The result overall is one of the most expressive collections of electronic songs I’ve ever heard – I’m talking up there with Charli XCX’s True Romance, the underrated album of the decade.
That’s not to say the album’s perfect. No great album is. I’m still not sure what I think about opening track Push Me to My Limit. It’s a brilliant exhibition of Morris’ tender vocals – but it does seem a bit bare when you play the album on repeat and get back to the start again after the stirring Dancing With Character.
For me, the album’s one song too short (a symptom of its quality perhaps), but you feel that while most of the non-singles push towards four minutes, they could be even more potent in three and a half – for example Physical Form goes on for too long and starts to go just ever-so-slightly Vic Reeves club singer style towards the end. There are maybe two lines that chime just slightly out of place (see the “pour me a drink” verse in Wait for the Rain) and the opening and closing verses of Lower The Tone could really do without the distorted second vocal track. But the fact these tiny things are notable speaks volumes for the LP as a whole. They are all incredibly minor criticisms of what is a truly superb album.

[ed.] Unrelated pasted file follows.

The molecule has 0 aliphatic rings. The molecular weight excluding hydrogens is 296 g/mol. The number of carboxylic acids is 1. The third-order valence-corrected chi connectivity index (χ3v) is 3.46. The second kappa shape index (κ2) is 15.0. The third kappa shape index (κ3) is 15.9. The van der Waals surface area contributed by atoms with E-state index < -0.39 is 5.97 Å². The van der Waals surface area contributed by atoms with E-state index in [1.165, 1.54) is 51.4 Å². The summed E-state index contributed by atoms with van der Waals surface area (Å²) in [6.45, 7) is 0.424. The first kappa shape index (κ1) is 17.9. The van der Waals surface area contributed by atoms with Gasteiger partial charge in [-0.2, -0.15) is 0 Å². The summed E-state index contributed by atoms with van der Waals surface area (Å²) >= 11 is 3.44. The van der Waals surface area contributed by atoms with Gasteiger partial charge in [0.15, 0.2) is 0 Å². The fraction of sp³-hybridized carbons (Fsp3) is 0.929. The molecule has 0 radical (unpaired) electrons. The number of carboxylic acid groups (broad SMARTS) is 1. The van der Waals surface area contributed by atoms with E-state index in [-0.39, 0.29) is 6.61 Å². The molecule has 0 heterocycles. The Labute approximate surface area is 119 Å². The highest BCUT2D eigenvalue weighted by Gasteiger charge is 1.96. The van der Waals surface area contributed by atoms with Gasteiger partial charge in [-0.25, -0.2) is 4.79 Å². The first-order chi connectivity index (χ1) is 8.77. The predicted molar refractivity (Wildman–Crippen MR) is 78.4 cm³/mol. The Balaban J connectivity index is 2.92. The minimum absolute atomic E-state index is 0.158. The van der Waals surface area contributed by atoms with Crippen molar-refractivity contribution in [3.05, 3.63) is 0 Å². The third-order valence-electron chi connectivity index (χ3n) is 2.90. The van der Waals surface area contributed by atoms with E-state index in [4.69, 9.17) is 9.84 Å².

Based on the strength of the singles, I wrote at the start of the year for Concrete that Someone Out There was one of the albums I was most looking forward to in 2018. When the year ends it will absolutely rank as such.
But where I imagined an album of carefree singles, Someone Out There goes in a totally different and deeper direction after the pure-pop blasts of Atletico, Do It and even the slow, swirling first single Reborn, complete with an almost video-game style backing. Someone Out There challenges head-on the perception that the skip-button-happy Spotify generation are rendering the album obsolete. There’s not one track here I ever pass over. Morris and Fryars have created a masterpiece.
GEORGE EZRA – Staying at Tamara’s
Staying at Tamara’s is the joyful second collection from George Ezra, and a real step forward in style. Single Paradise is a bit more produced than a lot of his previous stuff, and as a fan of Cassy O’ and Stand By Your Gun this made me even more excited for the new record.